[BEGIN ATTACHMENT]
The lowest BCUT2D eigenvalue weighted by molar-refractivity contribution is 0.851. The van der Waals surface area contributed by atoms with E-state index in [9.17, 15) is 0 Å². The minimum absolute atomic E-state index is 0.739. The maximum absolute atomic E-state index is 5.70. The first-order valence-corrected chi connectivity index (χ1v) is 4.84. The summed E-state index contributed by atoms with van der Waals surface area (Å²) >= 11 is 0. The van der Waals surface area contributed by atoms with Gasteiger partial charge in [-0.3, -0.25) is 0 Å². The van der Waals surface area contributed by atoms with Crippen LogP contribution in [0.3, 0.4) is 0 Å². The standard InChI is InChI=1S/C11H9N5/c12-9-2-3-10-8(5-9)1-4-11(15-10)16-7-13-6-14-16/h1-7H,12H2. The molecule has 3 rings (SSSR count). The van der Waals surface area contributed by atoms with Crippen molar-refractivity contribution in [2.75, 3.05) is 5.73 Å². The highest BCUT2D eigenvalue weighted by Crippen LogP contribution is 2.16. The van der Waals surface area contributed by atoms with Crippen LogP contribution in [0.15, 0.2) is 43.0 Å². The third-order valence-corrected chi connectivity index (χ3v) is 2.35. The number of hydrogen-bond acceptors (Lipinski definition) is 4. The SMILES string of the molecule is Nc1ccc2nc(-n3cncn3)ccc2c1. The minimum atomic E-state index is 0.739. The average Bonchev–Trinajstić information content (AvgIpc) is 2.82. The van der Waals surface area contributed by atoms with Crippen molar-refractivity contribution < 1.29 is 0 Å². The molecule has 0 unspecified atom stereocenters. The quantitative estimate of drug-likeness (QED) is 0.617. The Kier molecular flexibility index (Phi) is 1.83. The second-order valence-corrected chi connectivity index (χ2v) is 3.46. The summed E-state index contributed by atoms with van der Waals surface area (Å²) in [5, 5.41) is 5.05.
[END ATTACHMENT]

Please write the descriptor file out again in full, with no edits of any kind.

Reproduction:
The lowest BCUT2D eigenvalue weighted by molar-refractivity contribution is 0.851. The van der Waals surface area contributed by atoms with E-state index in [9.17, 15) is 0 Å². The minimum absolute atomic E-state index is 0.739. The maximum absolute atomic E-state index is 5.70. The first-order valence-corrected chi connectivity index (χ1v) is 4.84. The summed E-state index contributed by atoms with van der Waals surface area (Å²) >= 11 is 0. The van der Waals surface area contributed by atoms with Gasteiger partial charge in [-0.3, -0.25) is 0 Å². The van der Waals surface area contributed by atoms with Crippen LogP contribution in [0.3, 0.4) is 0 Å². The standard InChI is InChI=1S/C11H9N5/c12-9-2-3-10-8(5-9)1-4-11(15-10)16-7-13-6-14-16/h1-7H,12H2. The molecule has 3 rings (SSSR count). The van der Waals surface area contributed by atoms with Crippen molar-refractivity contribution in [2.75, 3.05) is 5.73 Å². The highest BCUT2D eigenvalue weighted by Crippen LogP contribution is 2.16. The van der Waals surface area contributed by atoms with Crippen LogP contribution in [0.15, 0.2) is 43.0 Å². The third-order valence-corrected chi connectivity index (χ3v) is 2.35. The number of hydrogen-bond acceptors (Lipinski definition) is 4. The SMILES string of the molecule is Nc1ccc2nc(-n3cncn3)ccc2c1. The minimum atomic E-state index is 0.739. The average Bonchev–Trinajstić information content (AvgIpc) is 2.82. The van der Waals surface area contributed by atoms with Crippen molar-refractivity contribution < 1.29 is 0 Å². The molecule has 0 unspecified atom stereocenters. The quantitative estimate of drug-likeness (QED) is 0.617. The Kier molecular flexibility index (Phi) is 1.83. The second-order valence-corrected chi connectivity index (χ2v) is 3.46. The summed E-state index contributed by atoms with van der Waals surface area (Å²) in [5, 5.41) is 5.05.